DUESSELDORF (Reuters) - A German court gave retailer Metro MEOG.DE the green light on Wednesday to split its food business from its consumer electronics division, a move it hopes will allow the independent companies to pursue more acquisitions.
The court move means Metro can proceed with plans to list shares in its wholesale and hypermarkets food business on Thursday, while shares in the consumer electronics business - renamed Ceconomy - will trade independently for the first time.
Metro, a sprawling conglomerate, has spent several years restructuring and selling non-core businesses such as its Kaufhof department stores, to focus on its cash-and-carry business and Media-Saturn electronics chain.
“Ceconomy will drive the transformation and consolidation of consumer electronics in Europe in a dynamic way,” Chief Executive Pieter Haas told reporters on a conference call.
Haas said he expected the pace of consolidation to increase in the coming years due to the need for “massive” investment in areas such as digital price tags, loyalty schemes and big data processing as ecommerce shakes up retailing.
In May Ceconomy reported a loss due to heavy investment.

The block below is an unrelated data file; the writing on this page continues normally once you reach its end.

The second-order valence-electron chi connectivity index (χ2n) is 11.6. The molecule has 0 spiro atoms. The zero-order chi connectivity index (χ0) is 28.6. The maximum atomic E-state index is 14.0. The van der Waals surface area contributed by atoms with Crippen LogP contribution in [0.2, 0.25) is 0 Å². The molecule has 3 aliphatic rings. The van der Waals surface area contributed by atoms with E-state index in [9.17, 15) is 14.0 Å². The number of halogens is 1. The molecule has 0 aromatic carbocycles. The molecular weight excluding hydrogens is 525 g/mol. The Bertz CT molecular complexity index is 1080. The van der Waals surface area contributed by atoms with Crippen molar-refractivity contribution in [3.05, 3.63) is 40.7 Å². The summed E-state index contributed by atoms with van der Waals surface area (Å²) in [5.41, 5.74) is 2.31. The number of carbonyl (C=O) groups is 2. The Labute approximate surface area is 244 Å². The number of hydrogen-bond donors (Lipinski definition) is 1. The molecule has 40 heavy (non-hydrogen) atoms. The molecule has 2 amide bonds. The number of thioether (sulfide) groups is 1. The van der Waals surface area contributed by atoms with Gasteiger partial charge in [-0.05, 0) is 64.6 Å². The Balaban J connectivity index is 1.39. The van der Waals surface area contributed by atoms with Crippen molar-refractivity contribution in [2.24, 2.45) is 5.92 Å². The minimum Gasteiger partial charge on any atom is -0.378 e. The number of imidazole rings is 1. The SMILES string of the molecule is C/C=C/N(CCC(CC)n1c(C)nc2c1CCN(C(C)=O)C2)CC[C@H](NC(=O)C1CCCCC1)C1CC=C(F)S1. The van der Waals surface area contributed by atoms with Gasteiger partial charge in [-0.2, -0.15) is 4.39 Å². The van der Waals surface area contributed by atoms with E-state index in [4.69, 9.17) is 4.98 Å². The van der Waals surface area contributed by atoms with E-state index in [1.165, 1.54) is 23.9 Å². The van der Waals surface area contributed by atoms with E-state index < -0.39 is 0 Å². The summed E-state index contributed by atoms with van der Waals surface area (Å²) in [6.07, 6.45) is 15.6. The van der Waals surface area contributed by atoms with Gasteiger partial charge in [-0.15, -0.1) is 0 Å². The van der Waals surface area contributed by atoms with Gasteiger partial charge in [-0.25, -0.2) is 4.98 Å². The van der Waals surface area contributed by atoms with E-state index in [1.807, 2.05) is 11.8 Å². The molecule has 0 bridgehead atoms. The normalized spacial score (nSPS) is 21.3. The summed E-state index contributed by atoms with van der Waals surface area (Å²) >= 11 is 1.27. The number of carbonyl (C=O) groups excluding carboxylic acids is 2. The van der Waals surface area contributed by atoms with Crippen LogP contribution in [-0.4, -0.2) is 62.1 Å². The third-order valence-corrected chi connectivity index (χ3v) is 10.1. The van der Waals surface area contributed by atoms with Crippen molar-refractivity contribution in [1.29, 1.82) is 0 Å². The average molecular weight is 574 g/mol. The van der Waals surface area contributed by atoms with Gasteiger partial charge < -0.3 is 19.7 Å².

Ceconomy is Europe’s biggest consumer electronics group, ahead of Britain’s Dixons Carphone (DC.L), running more than 1,000 stores in 15 European countries, with sales of 22 billion euros ($25 billion) in the 2015/16 financial year.
Metro’s cash-and carry business that serves independent traders, hotels and restaurants is already an active acquirer, buying Pro a Pro from Belgian retail and wholesale group Colruyt last year and Singapore-based Classic Fine Foods in 2015.
Metro’s wholesale business has 751 stores in 25 countries. Along with Real hypermarkets in Germany, Metro’s food unit had 2015-16 sales of 37 billion euros.
Shares in Metro, which have sagged on uncertainty about the court proceedings, were up 1.5 percent to 29.64 euros by 1142 GMT.
Most of Metro’s shareholders already approved the plan to split in February, but some, including Erich Kellerhals, the founder of Media-Saturn, launched a legal challenge.
Kellerhals has been at odds with Metro over its management of Media-Saturn for years. Kellerhals’ Convergenta investment firm said it would actively defend its rights in the new structure but Ceconomy’s Haas said the split should limit his influence in the future.
Bernstein analyst Bruno Monteyne expects the current share price of around 29 euros to be split into about 18.50 euros for the wholesale and food group and 10.50 for Ceconomy at the opening auction on Thursday.
Reporting by Matthias Inverardi, writing by Emma Thomasson; Editing by Jane Merriman, Greg Mahlich